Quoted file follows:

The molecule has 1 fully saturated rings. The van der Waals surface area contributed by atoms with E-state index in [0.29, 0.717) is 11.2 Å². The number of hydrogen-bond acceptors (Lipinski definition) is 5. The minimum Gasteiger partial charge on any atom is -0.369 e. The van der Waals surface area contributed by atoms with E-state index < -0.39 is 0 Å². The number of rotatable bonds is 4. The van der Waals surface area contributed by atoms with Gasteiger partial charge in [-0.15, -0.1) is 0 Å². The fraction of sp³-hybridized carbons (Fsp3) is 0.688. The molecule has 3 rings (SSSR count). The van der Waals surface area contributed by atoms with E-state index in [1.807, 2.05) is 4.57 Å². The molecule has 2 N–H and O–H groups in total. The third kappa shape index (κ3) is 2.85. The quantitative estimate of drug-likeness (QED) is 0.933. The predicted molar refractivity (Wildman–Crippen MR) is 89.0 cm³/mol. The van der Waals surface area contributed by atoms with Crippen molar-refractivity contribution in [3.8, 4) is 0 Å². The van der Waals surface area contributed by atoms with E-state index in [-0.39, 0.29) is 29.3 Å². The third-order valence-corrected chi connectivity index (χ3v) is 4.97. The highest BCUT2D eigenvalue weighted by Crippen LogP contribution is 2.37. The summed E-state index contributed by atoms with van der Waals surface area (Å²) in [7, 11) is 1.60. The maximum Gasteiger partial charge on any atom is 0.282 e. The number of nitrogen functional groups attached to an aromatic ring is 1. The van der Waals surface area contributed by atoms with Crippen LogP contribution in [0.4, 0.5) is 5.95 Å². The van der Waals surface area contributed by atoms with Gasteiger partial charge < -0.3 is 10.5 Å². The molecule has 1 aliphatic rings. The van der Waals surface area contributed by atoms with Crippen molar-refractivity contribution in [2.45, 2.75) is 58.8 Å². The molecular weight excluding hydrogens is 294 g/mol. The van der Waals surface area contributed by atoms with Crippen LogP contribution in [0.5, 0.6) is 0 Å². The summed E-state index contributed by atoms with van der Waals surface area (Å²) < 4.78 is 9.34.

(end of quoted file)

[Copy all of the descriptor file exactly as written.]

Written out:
The molecule has 1 fully saturated rings. The van der Waals surface area contributed by atoms with E-state index in [0.29, 0.717) is 11.2 Å². The number of hydrogen-bond acceptors (Lipinski definition) is 5. The minimum Gasteiger partial charge on any atom is -0.369 e. The van der Waals surface area contributed by atoms with E-state index < -0.39 is 0 Å². The number of rotatable bonds is 4. The van der Waals surface area contributed by atoms with Gasteiger partial charge in [-0.15, -0.1) is 0 Å². The fraction of sp³-hybridized carbons (Fsp3) is 0.688. The molecule has 3 rings (SSSR count). The van der Waals surface area contributed by atoms with E-state index in [1.807, 2.05) is 4.57 Å². The molecule has 2 N–H and O–H groups in total. The third kappa shape index (κ3) is 2.85. The quantitative estimate of drug-likeness (QED) is 0.933. The predicted molar refractivity (Wildman–Crippen MR) is 89.0 cm³/mol. The van der Waals surface area contributed by atoms with Crippen molar-refractivity contribution in [3.8, 4) is 0 Å². The van der Waals surface area contributed by atoms with E-state index in [-0.39, 0.29) is 29.3 Å². The third-order valence-corrected chi connectivity index (χ3v) is 4.97. The highest BCUT2D eigenvalue weighted by Crippen LogP contribution is 2.37. The summed E-state index contributed by atoms with van der Waals surface area (Å²) in [7, 11) is 1.60. The maximum Gasteiger partial charge on any atom is 0.282 e. The number of nitrogen functional groups attached to an aromatic ring is 1. The van der Waals surface area contributed by atoms with Crippen LogP contribution in [0.4, 0.5) is 5.95 Å². The van der Waals surface area contributed by atoms with Gasteiger partial charge < -0.3 is 10.5 Å². The molecule has 1 aliphatic rings. The van der Waals surface area contributed by atoms with Crippen molar-refractivity contribution in [2.45, 2.75) is 58.8 Å². The molecular weight excluding hydrogens is 294 g/mol. The van der Waals surface area contributed by atoms with Crippen LogP contribution in [0.5, 0.6) is 0 Å². The summed E-state index contributed by atoms with van der Waals surface area (Å²) < 4.78 is 9.34.